|Scientific Name:||Galidia elegans I. Geoffroy Saint-Hilaire, 1837|
|Taxonomic Notes:||There are three described subspecies: an eastern race (G. e. elegans) found in the eastern rainforests; a western race (G. e. occidentalis) found in deciduous forests in the central western parts; and a northern race (G. e. dambrensis) in the north.|
|Red List Category & Criteria:||Least Concern ver 3.1|
|Contributor(s):||Golden, C., Jenkins, R.K.B., Jones, J.P.G. & Farris, Z.J.|
Ring-tailed Vontsira is listed as Least Concern. It is close to listing as Near Threatened because over the course of the next three generations (taken as 20 years), it is likely that the population will drop by more than than 15% (and possibly much more) mainly because of widespread hunting, persecution and the effects of introduced carnivores. The rate of hunting has increased significantly recently because of the breakdown of governance since the coup d'etat in 2009, leading to increased artisanal mining in forest areas, increased hunting, and increased opportunistic rosewood cutting throughout the species's range. If this deteriorates yet further, it is likely that a Near Threatened listing will be warranted.
|Previously published Red List assessments:|
Ring-tailed Vontsira is restricted to Madagascar. It occurs from Montagne d’Ambre in the north down the eastern side, including in littoral forests, and to 1,950 m asl, to Andohahela in the southeast. It is absent from most of the west, except in limestone massifs and adjacent forests around Namoroka and Bemaraha (Goodman 2012).
|Range Map:||Click here to open the map viewer and explore range.|
The available information suggests that Ring-tailed Vontsira is common. Gerber et al. (2012) recorded it in 100% of camera-traps in intact and logged forest around Ranomafana National Park, in 77% (± 10%) in fragments less than 2.5 km from intact forest, in 19% (± 12%) of forest matrix around these fragments, in 77% (±10%) of fragments more than 15 km from intact forest, and in 19% (± 12%) of forest matrix around these forest fragment sites. Similarly, in the Masoala-Makira landscape, Ring-tailed Vontsira was detected in all degraded, fragmented sites surveyed (Z. Farris pers. comm. 2014).
In northeast Madagascar, camera trap surveys (Farris et al. in review a, Z. Farris pers. comm. 2014) revealed a moderate probability of occupancy (defined as the probability that a site/forest is occupied by the species of interest while taking into account the variation in detectability of the species across the various sites) of 0.48 SE ± 0.08 for this carnivore across the Masoala-Makira landscape, although this estimate is likely to have been biased by survey efforts being highest in forest habitat located far from habitation, where Ring-tailed Vontsira is less likely to be detected.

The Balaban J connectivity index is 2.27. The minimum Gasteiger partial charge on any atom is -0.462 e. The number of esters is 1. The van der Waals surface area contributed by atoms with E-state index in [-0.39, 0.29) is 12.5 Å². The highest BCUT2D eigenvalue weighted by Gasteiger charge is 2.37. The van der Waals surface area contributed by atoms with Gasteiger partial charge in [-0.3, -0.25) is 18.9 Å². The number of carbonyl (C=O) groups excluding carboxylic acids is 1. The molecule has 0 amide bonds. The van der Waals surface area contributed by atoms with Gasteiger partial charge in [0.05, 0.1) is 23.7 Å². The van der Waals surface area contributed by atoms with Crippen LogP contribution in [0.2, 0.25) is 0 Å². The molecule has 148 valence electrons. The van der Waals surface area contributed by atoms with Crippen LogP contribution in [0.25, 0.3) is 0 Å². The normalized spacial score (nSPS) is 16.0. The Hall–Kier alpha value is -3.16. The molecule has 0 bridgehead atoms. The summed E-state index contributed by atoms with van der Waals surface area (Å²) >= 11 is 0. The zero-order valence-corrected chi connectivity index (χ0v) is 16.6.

Over a six-year period at one site, camera-trap success (number of captures divided by camera-trap nights multiplied by 100) changed from 1.37 in 2008 to 0.35 in 2013. At a different site, trap success was relatively consistent: 3.78 in 2011 to 3.62 in 2013 (Z. Farris pers. comm. 2014).
In both Ranomafana and Makira, Ring-tailed Vontsira presence was strongly negatively correlated with feral/wild cat occupancy, which is highest near villages (Farris and Kelly 2011, Gerber et al. 2012, Farris et al. in review a).
|Current Population Trend:||Decreasing|
|Habitat and Ecology:||This largely terrestrial, diurnal species is present in tropical humid lowland and montane forest, and tropical dry deciduous forest in the west of its range. An agile climber, it has occassionally been seen in trees, and it is also an adept swimmer. It has been recorded preying on crayfish in freshwater (Dunham 1997). It is recorded from secondary forests, although only where immediately adjacent to primary forest, and can be found at the forest edge, close to areas of slash-and-burn cultivation. |
Ring-tailed Vontsira was more active and had a higher probability of occupancy in degraded forest sites; however, occupancy diminished closer to villages. This negative association with villages may be a reflection of intense hunting pressure (Farris and Kelly 2011, Farris et al. 2012, Farris et al. in review a).
In one survey area, Ring-tailed Vontsira was primarily camera-trapped in duos. It was primarily diurnal, with some crepuscular and limited nocturnal activity perhaps related to seasonal changes (Farris et al. in review b).